Aid, and how it is administered and used, is a huge subject. There is a whole industry around the delivery of aid, global transport networks, ambitious programmes and huge multinational experiments. But as writers like Dambisa Moyo or William Easterly have been at pains to point out, the legacy of aid is pretty mixed. $2.3 trillion has been sunk into aid projects in recent decades. It would be an exaggeration to say that nothing has been acheived, but it certainly doesn’t look like value for money.
That’s prompted a simple but radical suggestion – what if we skipped the middle man? 1.5 billion people live on less than $1 a day. Couldn’t we just give them an extra dollar or two?
It’s an idea that’s been taken up by many of the larger developing countries, including Mexico, Brazil, India and South Africa. There are many ways of delivering the funds, but a typical scheme would involve a small amount of money given to the mother of a household, for paying for education or healthcare, or whatever is needed. There is an ongoing relationship with the family, so that it is clear how the money is used and whether it is working or not.
It’s an approach that empowers the poorest, giving them choices. It lets them decide what they need, in what order, rather than enrolling them in a programme to have things done for them. So far, the schemes have been very successful. A new book, Just Give Money to the Poor: The Development Revolution from the Global South, by Joseph Hanlon, Armando Barrientos, and David Hulme, explores the phenomenon. Barrientos explains the theory here, and Oxfam’s Duncan Green reviews the book here.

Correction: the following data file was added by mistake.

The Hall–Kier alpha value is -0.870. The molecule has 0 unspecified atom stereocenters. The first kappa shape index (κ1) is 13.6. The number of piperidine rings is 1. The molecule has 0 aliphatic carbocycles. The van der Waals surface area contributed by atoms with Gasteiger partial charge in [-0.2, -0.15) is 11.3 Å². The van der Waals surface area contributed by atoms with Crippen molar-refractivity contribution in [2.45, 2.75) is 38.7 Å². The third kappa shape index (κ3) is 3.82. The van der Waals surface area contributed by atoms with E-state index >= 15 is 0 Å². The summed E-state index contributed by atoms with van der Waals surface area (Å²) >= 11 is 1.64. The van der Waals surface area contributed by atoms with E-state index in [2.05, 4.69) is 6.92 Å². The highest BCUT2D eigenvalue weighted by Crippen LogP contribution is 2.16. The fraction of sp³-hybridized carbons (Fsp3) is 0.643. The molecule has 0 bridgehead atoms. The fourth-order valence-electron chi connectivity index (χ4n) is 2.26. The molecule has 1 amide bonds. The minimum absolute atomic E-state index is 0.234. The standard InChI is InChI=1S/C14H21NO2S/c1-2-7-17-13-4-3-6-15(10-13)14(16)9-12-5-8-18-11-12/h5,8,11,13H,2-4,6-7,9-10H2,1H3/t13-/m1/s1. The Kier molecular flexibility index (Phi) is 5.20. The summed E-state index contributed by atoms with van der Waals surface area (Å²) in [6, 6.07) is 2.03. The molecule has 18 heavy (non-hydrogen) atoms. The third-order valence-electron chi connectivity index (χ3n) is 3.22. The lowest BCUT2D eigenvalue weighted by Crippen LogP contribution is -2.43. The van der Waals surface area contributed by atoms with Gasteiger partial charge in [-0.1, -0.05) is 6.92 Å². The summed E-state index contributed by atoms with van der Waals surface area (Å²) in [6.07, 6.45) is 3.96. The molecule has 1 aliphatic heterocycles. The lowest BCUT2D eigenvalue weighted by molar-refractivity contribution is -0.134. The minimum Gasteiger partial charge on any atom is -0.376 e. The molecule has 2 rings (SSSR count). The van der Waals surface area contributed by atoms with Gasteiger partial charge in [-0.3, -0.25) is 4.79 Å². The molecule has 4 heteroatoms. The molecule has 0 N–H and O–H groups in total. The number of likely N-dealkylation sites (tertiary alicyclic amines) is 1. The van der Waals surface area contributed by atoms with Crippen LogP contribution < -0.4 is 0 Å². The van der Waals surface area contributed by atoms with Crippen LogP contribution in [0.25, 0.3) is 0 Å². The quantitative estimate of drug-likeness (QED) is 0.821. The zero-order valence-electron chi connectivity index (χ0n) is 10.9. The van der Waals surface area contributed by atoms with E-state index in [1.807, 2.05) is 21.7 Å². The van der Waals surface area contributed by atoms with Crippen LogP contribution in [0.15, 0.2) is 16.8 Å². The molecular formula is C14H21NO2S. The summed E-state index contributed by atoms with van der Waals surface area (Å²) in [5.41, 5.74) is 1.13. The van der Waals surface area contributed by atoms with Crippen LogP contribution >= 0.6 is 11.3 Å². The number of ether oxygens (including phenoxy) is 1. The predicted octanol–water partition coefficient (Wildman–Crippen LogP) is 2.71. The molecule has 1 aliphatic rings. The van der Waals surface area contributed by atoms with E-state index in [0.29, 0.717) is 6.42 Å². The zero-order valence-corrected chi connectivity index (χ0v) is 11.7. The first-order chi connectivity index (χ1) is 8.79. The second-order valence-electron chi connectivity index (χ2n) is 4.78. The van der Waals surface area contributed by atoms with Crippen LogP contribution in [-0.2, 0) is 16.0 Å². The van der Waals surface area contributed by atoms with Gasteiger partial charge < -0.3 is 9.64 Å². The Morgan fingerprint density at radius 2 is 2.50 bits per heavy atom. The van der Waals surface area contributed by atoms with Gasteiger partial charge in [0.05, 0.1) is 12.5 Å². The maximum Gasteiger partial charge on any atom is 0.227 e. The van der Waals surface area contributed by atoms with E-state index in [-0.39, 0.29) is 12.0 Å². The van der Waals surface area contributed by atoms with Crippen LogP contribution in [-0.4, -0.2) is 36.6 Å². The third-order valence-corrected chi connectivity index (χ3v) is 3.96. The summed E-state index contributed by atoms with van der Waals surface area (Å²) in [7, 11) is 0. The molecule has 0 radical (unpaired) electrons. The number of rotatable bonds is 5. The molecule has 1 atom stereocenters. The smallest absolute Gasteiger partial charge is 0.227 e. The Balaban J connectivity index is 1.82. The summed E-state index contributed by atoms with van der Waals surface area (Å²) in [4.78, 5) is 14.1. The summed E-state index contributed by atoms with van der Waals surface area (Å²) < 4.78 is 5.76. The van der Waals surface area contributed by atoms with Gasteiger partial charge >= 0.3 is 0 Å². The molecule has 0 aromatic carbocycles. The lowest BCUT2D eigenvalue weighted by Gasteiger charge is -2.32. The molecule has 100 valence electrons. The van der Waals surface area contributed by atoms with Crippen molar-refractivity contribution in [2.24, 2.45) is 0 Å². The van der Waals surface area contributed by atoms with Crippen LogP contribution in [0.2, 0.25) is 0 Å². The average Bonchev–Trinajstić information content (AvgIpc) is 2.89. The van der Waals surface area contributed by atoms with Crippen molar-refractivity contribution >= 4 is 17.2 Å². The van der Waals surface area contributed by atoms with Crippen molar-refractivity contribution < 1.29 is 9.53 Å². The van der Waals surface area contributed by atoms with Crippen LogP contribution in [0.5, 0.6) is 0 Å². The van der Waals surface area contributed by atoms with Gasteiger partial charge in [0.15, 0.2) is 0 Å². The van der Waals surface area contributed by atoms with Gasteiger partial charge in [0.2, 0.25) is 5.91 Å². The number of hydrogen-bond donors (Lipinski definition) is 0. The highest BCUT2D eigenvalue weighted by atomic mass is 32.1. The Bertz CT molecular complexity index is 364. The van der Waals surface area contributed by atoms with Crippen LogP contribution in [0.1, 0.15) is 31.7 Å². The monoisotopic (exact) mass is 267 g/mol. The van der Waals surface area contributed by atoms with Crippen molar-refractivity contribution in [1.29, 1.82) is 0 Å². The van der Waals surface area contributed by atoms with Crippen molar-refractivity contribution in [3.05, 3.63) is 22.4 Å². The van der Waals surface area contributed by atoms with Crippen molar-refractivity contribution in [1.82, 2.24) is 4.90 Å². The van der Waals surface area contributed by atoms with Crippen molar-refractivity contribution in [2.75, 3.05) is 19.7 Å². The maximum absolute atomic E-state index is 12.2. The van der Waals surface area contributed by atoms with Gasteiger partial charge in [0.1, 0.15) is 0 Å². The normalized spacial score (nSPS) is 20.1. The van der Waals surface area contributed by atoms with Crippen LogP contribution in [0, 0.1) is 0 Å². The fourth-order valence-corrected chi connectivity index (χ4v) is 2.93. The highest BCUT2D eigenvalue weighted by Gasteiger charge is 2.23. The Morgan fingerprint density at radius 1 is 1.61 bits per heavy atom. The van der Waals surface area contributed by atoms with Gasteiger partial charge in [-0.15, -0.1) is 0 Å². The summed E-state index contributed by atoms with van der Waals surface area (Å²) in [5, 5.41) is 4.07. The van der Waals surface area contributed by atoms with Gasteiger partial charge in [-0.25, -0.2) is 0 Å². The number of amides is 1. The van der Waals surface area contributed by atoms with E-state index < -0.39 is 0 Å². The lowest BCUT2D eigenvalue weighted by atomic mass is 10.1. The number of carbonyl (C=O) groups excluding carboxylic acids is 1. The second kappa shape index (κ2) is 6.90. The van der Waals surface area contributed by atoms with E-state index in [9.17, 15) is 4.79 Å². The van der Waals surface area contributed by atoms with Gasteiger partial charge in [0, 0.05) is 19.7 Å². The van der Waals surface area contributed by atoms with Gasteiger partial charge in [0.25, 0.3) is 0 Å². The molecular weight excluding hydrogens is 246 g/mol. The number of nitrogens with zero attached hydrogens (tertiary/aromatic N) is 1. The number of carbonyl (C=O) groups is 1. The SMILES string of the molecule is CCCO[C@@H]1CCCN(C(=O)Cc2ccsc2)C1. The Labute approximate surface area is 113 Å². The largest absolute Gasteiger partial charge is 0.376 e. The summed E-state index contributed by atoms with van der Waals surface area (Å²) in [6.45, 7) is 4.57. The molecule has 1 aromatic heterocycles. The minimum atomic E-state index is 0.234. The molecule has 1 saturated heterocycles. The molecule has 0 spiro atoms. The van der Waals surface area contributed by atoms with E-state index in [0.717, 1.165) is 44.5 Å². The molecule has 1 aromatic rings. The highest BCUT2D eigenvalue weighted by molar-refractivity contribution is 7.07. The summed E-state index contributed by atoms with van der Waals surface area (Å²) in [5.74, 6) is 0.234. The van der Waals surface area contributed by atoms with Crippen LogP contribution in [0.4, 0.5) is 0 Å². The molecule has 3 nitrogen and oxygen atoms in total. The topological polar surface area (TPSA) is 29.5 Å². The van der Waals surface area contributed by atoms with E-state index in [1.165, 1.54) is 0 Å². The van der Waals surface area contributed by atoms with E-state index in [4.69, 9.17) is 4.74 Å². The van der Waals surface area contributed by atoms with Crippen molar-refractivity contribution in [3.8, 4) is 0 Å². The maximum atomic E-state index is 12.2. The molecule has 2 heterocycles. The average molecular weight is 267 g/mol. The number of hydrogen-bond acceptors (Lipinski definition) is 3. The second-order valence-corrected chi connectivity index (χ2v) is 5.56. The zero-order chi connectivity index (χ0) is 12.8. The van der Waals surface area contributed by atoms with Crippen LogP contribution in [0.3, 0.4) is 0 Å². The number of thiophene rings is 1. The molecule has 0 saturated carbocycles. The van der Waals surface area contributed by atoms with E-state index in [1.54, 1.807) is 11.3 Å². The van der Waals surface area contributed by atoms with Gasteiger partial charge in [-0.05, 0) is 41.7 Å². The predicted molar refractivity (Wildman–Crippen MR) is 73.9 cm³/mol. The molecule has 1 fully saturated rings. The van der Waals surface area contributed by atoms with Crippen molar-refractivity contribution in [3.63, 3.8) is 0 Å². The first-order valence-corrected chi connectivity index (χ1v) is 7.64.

Giving your citizens money isn’t actually a particularly foreign concept. We have child benefit in the UK, a flat sum granted to every household with children. Some direct transfer schemes operate like pensions. In that sense, cash transfers sound less like a new idea in aid, and more like a re-invention of social welfare for the developing world. If that moves the power from Western aid agencies to the poor themselves, then it could be a very significant shift in the story of development.